Firm of the Future Insights Session

For those of you who are so inclined (probably only my Mom), I present for your viewing pleasure the video feed from the dialogue session I did at Insights entitled Creating the Firm of the Future.

Here is the session description:

This session will be dedicated to the possibility that a professional organization can be run more effectively when it becomes a knowledge firm rather than a service firm. Creating such an organization is hard work and not for everyone. It requires us to think differently than we have in the past about what it is that we do. You are hereby invited to open a dialogue on a different model for creating success in a professional firm.

And, here, more importantly, is the warning slide I had on the screen as folks entered the room:

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The video is in two parts.

Part One (runs 1 hour and 25 minutes)

Part Two (runs 1 hour and 40 minutes)

SLAs are Dead

I have just returned from Sage North America’s Insights conference in Denver. The conference is, at the same time, completely exhausting and completely invigorating. I learn so much from Sage partners because they continue to test my thinking.

Without question, the best test of my thinking came during my pre-conference session on Sunday. One of the attendees (I cannot remember who, so if it is you, please claim the credit) shook me to the core. She said, “So if you believe we are professional knowledge firms, why should we be selling service level agreements?” I was dumbstruck.

My only response was, “You should not.” I have to admit, I have been wrong.

In one of the all-time great movies The Ten Commandments, Cedric Hardwicke as the Pharaoh Sethi says, “Let the name of Moses be stricken from every book and tablet. Stricken from every pylon and obelisk of Egypt. Let the name of Moses be unheard and unspoken, erased from the memory of man, for all time.”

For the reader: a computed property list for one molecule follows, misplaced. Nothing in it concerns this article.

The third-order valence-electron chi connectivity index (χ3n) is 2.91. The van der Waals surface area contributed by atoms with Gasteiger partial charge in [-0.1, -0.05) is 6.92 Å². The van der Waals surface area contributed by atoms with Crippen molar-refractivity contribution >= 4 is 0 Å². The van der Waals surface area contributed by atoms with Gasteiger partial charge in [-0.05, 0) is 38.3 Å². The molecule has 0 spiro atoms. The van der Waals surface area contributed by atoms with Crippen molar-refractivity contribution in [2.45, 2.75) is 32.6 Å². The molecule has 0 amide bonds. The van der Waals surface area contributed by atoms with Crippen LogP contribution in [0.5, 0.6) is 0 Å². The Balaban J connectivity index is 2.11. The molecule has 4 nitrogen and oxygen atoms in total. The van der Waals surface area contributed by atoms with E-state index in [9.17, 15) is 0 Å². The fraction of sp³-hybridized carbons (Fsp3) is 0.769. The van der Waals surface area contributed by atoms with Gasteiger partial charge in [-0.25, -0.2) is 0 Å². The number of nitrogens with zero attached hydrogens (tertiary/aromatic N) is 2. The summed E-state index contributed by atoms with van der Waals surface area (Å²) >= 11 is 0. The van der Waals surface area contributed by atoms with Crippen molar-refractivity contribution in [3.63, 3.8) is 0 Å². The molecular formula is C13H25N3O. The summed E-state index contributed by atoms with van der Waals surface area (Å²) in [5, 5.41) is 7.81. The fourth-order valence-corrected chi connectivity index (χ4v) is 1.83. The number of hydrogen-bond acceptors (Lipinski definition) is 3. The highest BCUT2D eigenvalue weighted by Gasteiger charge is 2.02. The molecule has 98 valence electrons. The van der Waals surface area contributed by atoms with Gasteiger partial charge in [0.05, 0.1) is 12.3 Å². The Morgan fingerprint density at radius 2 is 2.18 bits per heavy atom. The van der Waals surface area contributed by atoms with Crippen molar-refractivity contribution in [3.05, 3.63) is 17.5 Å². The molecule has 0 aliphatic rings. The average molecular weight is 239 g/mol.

The same must be done for service level agreements. So, let the phrase “service level agreement” be stricken from every Ron Baker book and article. Stricken from every blog post and comment on the VeraSage Website. Let the phrase of “service level agreement” be unheard and unspoken, erased from the memory of professionals, for all time.

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In keeping with this pronouncement, above is my slide from my session on creating, service access level agreements at the conference. Access Level Agreement is, for now, a placeholder. Other ideas I mulled over where: customer level agreements (too direct), support level agreements (too limiting), and access contract (too legal).

It is time once again to tap into the collective intellectual capacity of the community. Please post your ideas and arguments for or against the correct phrase.

Insights MegaSession – Creating the Firm of the Future

On Wednesday, May 19th from 1:30pm to 5:30pm at Sage North America’s annual partner conference, Insights, I will be presenting a session entitled Creating the Firm of the Future (GEN52-1,2&3).

This session will be dedicated to the possibility that a professional organization can be run more effectively when it becomes a knowledge firm rather than a service firm. Creating such an organization is hard work and not for everyone. It requires us to think differently than we have in the past about what it is that we do. You are hereby invited to open a dialogue on a different model for creating success in a professional firm.

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Learning Objectives:

  • What is a knowledge firm?
  • Moving from revenue to profit
  • Moving from capacity planning to knowledge management
  • Moving from efficiency to effectiveness
  • Moving from hourly billing to fixed pricing

Ron Baker Summarizes the Firm of the Future

The Journal of Accountancy recent posted excerpts of an interview they conducted with Ron Baker. In this seven minute clip, Ron does a great job at summarizing the concepts surrounding the firm of the future, also known as a professional knowledge firm.

This is my latest slide that illustrates this powerful idea. It differs from what Ron espouses in that I make a change in the mathematical operator used in the equation to signify that the transformations enhance each other.

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Enjoy!